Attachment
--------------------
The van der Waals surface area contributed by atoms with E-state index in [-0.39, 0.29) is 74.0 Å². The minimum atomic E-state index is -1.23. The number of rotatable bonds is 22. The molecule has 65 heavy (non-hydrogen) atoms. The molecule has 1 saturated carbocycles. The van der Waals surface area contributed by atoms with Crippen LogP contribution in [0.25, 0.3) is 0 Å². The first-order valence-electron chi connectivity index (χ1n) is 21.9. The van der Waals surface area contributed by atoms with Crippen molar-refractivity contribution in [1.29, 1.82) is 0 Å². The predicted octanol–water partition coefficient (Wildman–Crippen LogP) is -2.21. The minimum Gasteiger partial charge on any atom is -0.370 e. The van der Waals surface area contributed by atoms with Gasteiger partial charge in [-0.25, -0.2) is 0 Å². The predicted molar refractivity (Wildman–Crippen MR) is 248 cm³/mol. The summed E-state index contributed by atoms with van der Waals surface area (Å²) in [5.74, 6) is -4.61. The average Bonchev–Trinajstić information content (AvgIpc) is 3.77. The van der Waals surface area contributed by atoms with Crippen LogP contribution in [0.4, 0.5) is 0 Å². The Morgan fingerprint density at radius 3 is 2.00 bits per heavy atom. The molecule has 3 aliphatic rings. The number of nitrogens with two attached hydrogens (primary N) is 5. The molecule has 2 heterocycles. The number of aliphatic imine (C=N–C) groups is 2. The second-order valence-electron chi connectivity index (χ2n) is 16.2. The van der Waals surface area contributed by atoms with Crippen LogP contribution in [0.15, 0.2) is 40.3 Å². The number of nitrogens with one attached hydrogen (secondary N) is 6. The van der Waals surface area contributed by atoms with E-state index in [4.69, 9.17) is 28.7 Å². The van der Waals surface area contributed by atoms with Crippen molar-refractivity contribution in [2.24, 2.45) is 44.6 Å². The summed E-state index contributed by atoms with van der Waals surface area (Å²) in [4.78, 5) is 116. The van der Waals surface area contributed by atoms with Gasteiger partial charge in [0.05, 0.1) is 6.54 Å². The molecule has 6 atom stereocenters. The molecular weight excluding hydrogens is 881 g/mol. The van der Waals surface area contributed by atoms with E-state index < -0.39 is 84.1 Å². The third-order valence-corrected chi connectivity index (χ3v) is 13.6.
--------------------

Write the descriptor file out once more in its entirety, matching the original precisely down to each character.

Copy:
The van der Waals surface area contributed by atoms with E-state index in [-0.39, 0.29) is 74.0 Å². The minimum atomic E-state index is -1.23. The number of rotatable bonds is 22. The molecule has 65 heavy (non-hydrogen) atoms. The molecule has 1 saturated carbocycles. The van der Waals surface area contributed by atoms with Crippen LogP contribution in [0.25, 0.3) is 0 Å². The first-order valence-electron chi connectivity index (χ1n) is 21.9. The van der Waals surface area contributed by atoms with Crippen molar-refractivity contribution in [1.29, 1.82) is 0 Å². The predicted octanol–water partition coefficient (Wildman–Crippen LogP) is -2.21. The minimum Gasteiger partial charge on any atom is -0.370 e. The van der Waals surface area contributed by atoms with Gasteiger partial charge in [-0.25, -0.2) is 0 Å². The predicted molar refractivity (Wildman–Crippen MR) is 248 cm³/mol. The summed E-state index contributed by atoms with van der Waals surface area (Å²) in [5.74, 6) is -4.61. The average Bonchev–Trinajstić information content (AvgIpc) is 3.77. The van der Waals surface area contributed by atoms with Crippen LogP contribution in [0.4, 0.5) is 0 Å². The Morgan fingerprint density at radius 3 is 2.00 bits per heavy atom. The molecule has 3 aliphatic rings. The number of nitrogens with two attached hydrogens (primary N) is 5. The molecule has 2 heterocycles. The number of aliphatic imine (C=N–C) groups is 2. The second-order valence-electron chi connectivity index (χ2n) is 16.2. The van der Waals surface area contributed by atoms with Crippen LogP contribution in [0.15, 0.2) is 40.3 Å². The number of nitrogens with one attached hydrogen (secondary N) is 6. The van der Waals surface area contributed by atoms with E-state index in [4.69, 9.17) is 28.7 Å². The van der Waals surface area contributed by atoms with Crippen molar-refractivity contribution in [2.24, 2.45) is 44.6 Å². The summed E-state index contributed by atoms with van der Waals surface area (Å²) in [4.78, 5) is 116. The van der Waals surface area contributed by atoms with Gasteiger partial charge in [0.05, 0.1) is 6.54 Å². The molecule has 6 atom stereocenters. The molecular weight excluding hydrogens is 881 g/mol. The van der Waals surface area contributed by atoms with E-state index < -0.39 is 84.1 Å². The third-order valence-corrected chi connectivity index (χ3v) is 13.6.